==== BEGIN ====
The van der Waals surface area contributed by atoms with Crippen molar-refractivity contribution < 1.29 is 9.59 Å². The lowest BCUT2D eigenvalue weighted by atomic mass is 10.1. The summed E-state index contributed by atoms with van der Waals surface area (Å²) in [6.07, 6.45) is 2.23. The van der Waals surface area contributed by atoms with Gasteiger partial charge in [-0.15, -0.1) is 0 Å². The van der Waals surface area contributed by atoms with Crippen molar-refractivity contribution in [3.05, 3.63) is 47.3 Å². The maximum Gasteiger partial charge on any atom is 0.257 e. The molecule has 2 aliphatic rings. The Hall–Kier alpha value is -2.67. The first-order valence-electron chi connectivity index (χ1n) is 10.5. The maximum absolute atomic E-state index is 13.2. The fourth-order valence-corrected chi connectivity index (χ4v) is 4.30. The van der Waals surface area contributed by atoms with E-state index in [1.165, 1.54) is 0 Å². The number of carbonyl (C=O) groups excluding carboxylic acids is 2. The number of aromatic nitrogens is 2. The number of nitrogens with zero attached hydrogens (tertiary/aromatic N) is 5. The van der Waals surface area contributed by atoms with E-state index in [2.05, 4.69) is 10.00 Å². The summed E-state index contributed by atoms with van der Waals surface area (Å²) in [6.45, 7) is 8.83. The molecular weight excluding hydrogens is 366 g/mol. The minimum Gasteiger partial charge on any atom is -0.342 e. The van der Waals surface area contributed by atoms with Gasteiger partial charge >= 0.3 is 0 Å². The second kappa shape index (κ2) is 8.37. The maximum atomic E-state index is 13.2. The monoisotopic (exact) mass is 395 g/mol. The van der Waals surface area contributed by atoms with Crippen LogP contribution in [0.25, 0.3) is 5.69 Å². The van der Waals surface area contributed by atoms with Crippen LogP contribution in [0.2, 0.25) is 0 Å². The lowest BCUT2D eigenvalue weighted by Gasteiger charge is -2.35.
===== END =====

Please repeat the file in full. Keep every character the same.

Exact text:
The van der Waals surface area contributed by atoms with Crippen molar-refractivity contribution < 1.29 is 9.59 Å². The lowest BCUT2D eigenvalue weighted by atomic mass is 10.1. The summed E-state index contributed by atoms with van der Waals surface area (Å²) in [6.07, 6.45) is 2.23. The van der Waals surface area contributed by atoms with Gasteiger partial charge in [-0.15, -0.1) is 0 Å². The van der Waals surface area contributed by atoms with Crippen molar-refractivity contribution in [3.05, 3.63) is 47.3 Å². The maximum Gasteiger partial charge on any atom is 0.257 e. The molecule has 2 aliphatic rings. The Hall–Kier alpha value is -2.67. The first-order valence-electron chi connectivity index (χ1n) is 10.5. The maximum absolute atomic E-state index is 13.2. The fourth-order valence-corrected chi connectivity index (χ4v) is 4.30. The van der Waals surface area contributed by atoms with E-state index in [1.165, 1.54) is 0 Å². The number of carbonyl (C=O) groups excluding carboxylic acids is 2. The number of aromatic nitrogens is 2. The number of nitrogens with zero attached hydrogens (tertiary/aromatic N) is 5. The van der Waals surface area contributed by atoms with E-state index in [2.05, 4.69) is 10.00 Å². The summed E-state index contributed by atoms with van der Waals surface area (Å²) in [6.45, 7) is 8.83. The molecular weight excluding hydrogens is 366 g/mol. The minimum Gasteiger partial charge on any atom is -0.342 e. The van der Waals surface area contributed by atoms with Gasteiger partial charge >= 0.3 is 0 Å². The second kappa shape index (κ2) is 8.37. The maximum atomic E-state index is 13.2. The monoisotopic (exact) mass is 395 g/mol. The van der Waals surface area contributed by atoms with Crippen LogP contribution in [0.25, 0.3) is 5.69 Å². The van der Waals surface area contributed by atoms with Crippen LogP contribution in [0.2, 0.25) is 0 Å². The lowest BCUT2D eigenvalue weighted by Gasteiger charge is -2.35.